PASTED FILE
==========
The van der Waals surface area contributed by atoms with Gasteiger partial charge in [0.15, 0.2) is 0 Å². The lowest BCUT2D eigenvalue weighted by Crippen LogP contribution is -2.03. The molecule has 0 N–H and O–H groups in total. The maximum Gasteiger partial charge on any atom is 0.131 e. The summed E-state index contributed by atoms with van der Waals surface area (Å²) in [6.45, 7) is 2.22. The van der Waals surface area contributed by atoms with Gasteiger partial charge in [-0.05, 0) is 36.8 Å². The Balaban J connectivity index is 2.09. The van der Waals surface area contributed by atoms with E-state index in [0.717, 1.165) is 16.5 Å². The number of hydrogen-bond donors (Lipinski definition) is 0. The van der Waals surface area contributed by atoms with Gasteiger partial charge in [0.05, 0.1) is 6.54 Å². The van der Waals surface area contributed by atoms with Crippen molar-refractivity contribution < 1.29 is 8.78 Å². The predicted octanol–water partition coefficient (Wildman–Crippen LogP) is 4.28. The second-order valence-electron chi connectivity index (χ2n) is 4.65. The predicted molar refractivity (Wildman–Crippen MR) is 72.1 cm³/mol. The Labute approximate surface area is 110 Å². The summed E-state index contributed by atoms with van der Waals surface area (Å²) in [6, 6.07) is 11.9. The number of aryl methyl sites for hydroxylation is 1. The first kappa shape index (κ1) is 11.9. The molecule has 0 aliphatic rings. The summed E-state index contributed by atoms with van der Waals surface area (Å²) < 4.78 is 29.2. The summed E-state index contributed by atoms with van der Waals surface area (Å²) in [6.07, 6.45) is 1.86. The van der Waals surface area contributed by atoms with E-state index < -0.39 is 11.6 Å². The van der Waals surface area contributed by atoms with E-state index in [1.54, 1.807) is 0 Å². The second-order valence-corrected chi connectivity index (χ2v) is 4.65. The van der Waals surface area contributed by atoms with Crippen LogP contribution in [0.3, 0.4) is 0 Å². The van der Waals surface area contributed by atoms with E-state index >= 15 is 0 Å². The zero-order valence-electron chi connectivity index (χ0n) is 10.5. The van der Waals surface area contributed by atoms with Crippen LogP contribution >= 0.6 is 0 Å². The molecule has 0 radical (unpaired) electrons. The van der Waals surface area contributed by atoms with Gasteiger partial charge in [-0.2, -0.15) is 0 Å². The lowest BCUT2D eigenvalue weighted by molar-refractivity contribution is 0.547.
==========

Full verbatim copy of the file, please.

The van der Waals surface area contributed by atoms with Gasteiger partial charge in [0.15, 0.2) is 0 Å². The lowest BCUT2D eigenvalue weighted by Crippen LogP contribution is -2.03. The molecule has 0 N–H and O–H groups in total. The maximum Gasteiger partial charge on any atom is 0.131 e. The summed E-state index contributed by atoms with van der Waals surface area (Å²) in [6.45, 7) is 2.22. The van der Waals surface area contributed by atoms with Gasteiger partial charge in [-0.05, 0) is 36.8 Å². The Balaban J connectivity index is 2.09. The van der Waals surface area contributed by atoms with E-state index in [0.717, 1.165) is 16.5 Å². The number of hydrogen-bond donors (Lipinski definition) is 0. The van der Waals surface area contributed by atoms with Gasteiger partial charge in [0.05, 0.1) is 6.54 Å². The van der Waals surface area contributed by atoms with Crippen molar-refractivity contribution < 1.29 is 8.78 Å². The predicted octanol–water partition coefficient (Wildman–Crippen LogP) is 4.28. The second-order valence-electron chi connectivity index (χ2n) is 4.65. The predicted molar refractivity (Wildman–Crippen MR) is 72.1 cm³/mol. The Labute approximate surface area is 110 Å². The summed E-state index contributed by atoms with van der Waals surface area (Å²) in [6, 6.07) is 11.9. The number of aryl methyl sites for hydroxylation is 1. The first kappa shape index (κ1) is 11.9. The molecule has 0 aliphatic rings. The summed E-state index contributed by atoms with van der Waals surface area (Å²) < 4.78 is 29.2. The summed E-state index contributed by atoms with van der Waals surface area (Å²) in [6.07, 6.45) is 1.86. The van der Waals surface area contributed by atoms with E-state index < -0.39 is 11.6 Å². The van der Waals surface area contributed by atoms with E-state index in [1.54, 1.807) is 0 Å². The second-order valence-corrected chi connectivity index (χ2v) is 4.65. The van der Waals surface area contributed by atoms with Crippen LogP contribution in [0.3, 0.4) is 0 Å². The van der Waals surface area contributed by atoms with E-state index >= 15 is 0 Å². The zero-order valence-electron chi connectivity index (χ0n) is 10.5. The van der Waals surface area contributed by atoms with Crippen LogP contribution >= 0.6 is 0 Å². The molecule has 0 radical (unpaired) electrons. The van der Waals surface area contributed by atoms with Gasteiger partial charge in [-0.2, -0.15) is 0 Å². The lowest BCUT2D eigenvalue weighted by molar-refractivity contribution is 0.547.